which the vertices are coloured differently depending on whether they contain a disc of type
A or type B or are vacant.
Questions: (50 marks)
1) (20 marks) Provide the requested output for two different simulations with the inputs as
described in the table below:
Input Sim 1 Sim 2
nx 50 50
r 0.95 0.95
fA 0.3 0.5
eAA -4.0 kcal/mol 2.0 kcal/mol
eAB 2.0 kcal/mol -2.0 kcal/mol
eBB -2.0 kcal/mol 2.0 kcal/mol
T 300 K 300 K
nmoves 1,000,000 1,000,000
Describe the final configurations (e.g. are A and B mixed or separated?) What kind of
materials would A and B be representative of in the two simulations?
2) (5 marks) Explain why the mixing or lack thereof in the two systems makes sense when
considering the values of eij used in the two simulations.
3) (10 marks) Choose one system and investigate how varying (a) the temperature (T) and (b)
the density (r) affects the evolution of the system, the evolution of the energy of the system
and the acceptance ratio.
4) (5 marks) Briefly describe how you would modify your code to simulate the evolution of
the same two types of discs in two-dimensional space where the system is not defined by a
lattice. (Please consider not only the representation of the discs but also movement and
determination of the energies).
5) (5 marks) Compare the final energies of the two simulations. Briefly provide a physical
description of why the energies are the same/different.
6) (5 marks) Have the systems reached their global energy minimum? Discuss, making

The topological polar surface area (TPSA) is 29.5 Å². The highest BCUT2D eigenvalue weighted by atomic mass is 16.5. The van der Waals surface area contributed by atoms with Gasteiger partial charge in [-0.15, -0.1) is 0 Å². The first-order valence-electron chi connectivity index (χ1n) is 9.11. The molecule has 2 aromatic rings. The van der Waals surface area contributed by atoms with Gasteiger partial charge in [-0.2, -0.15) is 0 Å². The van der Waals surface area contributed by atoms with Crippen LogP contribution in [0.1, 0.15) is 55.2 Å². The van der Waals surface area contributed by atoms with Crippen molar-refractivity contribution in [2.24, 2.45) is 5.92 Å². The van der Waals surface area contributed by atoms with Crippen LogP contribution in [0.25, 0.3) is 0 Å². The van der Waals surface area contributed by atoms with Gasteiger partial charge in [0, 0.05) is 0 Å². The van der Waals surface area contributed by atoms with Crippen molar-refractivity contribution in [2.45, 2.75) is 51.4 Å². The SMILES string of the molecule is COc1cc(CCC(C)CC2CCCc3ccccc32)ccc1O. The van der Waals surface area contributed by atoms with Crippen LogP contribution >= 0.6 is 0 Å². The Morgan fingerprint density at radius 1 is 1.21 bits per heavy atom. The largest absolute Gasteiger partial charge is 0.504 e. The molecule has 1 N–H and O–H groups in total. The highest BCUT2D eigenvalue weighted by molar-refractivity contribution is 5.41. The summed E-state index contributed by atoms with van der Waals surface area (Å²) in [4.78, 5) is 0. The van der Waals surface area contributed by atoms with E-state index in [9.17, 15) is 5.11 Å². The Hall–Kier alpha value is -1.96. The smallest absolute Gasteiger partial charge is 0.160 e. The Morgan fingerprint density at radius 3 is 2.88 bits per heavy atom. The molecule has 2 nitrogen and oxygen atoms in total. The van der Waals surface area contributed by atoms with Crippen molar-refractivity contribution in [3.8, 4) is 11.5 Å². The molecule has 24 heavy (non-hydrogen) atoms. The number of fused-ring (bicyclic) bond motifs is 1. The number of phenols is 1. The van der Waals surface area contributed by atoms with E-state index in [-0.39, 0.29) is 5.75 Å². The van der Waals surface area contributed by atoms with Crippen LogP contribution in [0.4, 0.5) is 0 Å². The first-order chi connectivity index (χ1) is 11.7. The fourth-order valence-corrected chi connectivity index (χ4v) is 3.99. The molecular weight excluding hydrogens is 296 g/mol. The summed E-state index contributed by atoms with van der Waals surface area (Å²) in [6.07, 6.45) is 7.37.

reference to both the energy of the system and the figure of the final frame.
Extra credit: (10 marks)
If you would like a further challenge, and the ability to earn up to 10 extra marks, then below
are a couple of potential extensions that you could incorporate into your model. (NOTE: the
maximum overall percentage of all marks will be 100%, so in this case if the maximum number
of marks that will be assigned when counting the marks from the code, questions and extra
credit is 110.)
1) [10 marks] Incorporate into your code, a displacement move in which a disc is chosen at
random and then a direction [(1,0),(-1,0),(0,1) or (0,-1)] and the disc is moved into that vertex,
if it is vacant. The energies are evaluated before and after the move and then the move would
be accepted/rejected with the Metropolis criteria. [NOTE: you would only make either a
translation or a swap move during each iteration of the code, so you would probably also
want to have some probability assigned to how often each type of move is used in the
simulation, and then you would want to first determine randomly which type of move to try.]
Then use this move with the swap move for one of the previously studied systems and